Web sites are rarely a quick path
They are, however, becoming an essential part of most modern businesses.
The Plus side..
Web Sites can bring in additional income.
How much depends upon:
- The sale ability, and demand for, the product.
- The marketing of that product / web site.
- The popularity and ease of use of the web site.
Web sites are better than brochures.
- They can familiarise customers with companies and products.
- They can interact with customers.
- They can sell.
On the down side..
Initial and ongoing web site costs.
Marketing and advertising.
The simple fact that one may not be that familiar with web site things, and
may, quite understandably, lack confidence.
Basically, it is a business decision.
Outlay against return.
Where the web site sells a product, one can make educated estimates, of likely
sales. Everything is quantifiable.
Many sites, however, do not generate sales, but provide information or support.
This, of course, is harder to quantify.
There is the prestige value.
Plus the fact that prospective clients can quickly, and anonymously, get a
picture of your company, or products, from your web site.
In most cases, a web site is a definite business plus.
It functions best for those selling* on the world wide market, but can also
be efficient in country specific sales.*
* or information / support / whatever.
||How much to spend.
You could end up paying for someone else's excessive overheads.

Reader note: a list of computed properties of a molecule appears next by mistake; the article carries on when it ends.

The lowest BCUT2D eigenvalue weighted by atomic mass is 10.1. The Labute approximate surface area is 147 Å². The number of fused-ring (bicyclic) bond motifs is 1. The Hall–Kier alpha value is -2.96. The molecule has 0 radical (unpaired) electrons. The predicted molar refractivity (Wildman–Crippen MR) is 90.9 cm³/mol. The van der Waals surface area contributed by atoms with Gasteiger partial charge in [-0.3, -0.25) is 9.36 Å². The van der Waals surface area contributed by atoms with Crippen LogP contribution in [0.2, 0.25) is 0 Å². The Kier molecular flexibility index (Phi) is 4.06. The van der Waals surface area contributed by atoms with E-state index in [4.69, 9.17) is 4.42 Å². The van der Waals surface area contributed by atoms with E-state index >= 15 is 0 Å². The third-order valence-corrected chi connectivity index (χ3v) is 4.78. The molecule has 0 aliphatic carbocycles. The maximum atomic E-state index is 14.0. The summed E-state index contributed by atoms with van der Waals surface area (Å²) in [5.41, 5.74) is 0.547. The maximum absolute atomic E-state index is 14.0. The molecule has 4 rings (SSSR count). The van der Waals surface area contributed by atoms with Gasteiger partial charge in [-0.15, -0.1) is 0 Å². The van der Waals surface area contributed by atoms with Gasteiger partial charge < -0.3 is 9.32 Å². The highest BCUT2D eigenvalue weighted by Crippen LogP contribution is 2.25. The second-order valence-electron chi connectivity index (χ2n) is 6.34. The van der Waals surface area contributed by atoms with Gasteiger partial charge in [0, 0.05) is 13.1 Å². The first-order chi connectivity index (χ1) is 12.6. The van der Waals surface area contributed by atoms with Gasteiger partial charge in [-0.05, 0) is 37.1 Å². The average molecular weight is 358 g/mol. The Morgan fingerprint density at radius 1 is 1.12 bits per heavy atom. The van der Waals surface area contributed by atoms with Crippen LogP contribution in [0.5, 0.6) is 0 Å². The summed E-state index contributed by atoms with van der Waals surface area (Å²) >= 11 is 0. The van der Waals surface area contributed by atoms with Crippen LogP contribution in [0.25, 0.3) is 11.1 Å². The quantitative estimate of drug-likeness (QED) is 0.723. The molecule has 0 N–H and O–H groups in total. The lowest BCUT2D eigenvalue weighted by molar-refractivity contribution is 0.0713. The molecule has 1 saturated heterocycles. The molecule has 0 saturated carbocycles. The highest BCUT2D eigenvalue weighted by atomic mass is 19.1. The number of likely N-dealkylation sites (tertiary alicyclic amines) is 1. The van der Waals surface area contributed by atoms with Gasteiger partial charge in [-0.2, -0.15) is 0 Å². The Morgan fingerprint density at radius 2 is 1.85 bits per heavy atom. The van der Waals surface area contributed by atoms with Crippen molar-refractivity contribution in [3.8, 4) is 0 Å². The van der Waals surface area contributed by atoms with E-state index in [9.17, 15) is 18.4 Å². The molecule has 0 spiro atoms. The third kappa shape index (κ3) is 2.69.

You could employ someone with limited experience. More costs to put their work
You may be told that your site needs this system, or that programming language.
Most nonprogrammer's tools, like ColdFusion, PHP, etc., add to the loading of
the web page.
In any event, when you build a system using a specific system, or language, you
should appreciate that, when future maintenance is needed, you will need someone
with specific knowledge of that system or language.
HTML and Classic ASP are two of the cheapest languages to commission work in.
Systems and programming languages often appear to move in and out of favour.
One needs to be totally objective.
What is the purpose of the site? What does it need to do?
Any existing logos, trademarks, colour themes, etc.?
What appeals to the young, may not appeal to the old.
In some cases, simple and traditional may work better.
Reliable functionality, and user friendliness, is important.
Not too long.
Ideally, should contain keywords.
Plenty of domain search tools available on the Web.*
These generally explore many extensions, (.com, .co.uk, ,biz, etc.)
* Do a search on 'domain name generator' for numerous
Cheaper hosting is generally 'high density' but may be adequate for the smaller
Speed of display, of your web site, and reliability, (uptime), are the main things
to look for.
Many companies do successfully host their web sites on their own, in-house, web
Hosting one's own web server, however, means that one has to be very alert and
aware on security issues.
And there is the expense.
Smaller companies are often better off using a hosting service.
Slow display of web sites is a problem with some of the biggest hosting companies.
For our own web sites we use one of the fastest we have found.
And after many years of trying other hosting companies.
Corporate or heavy duty sites we put on five server appliances, with an additional
server in hot-spare to handle load spikes, in a network load balanced environment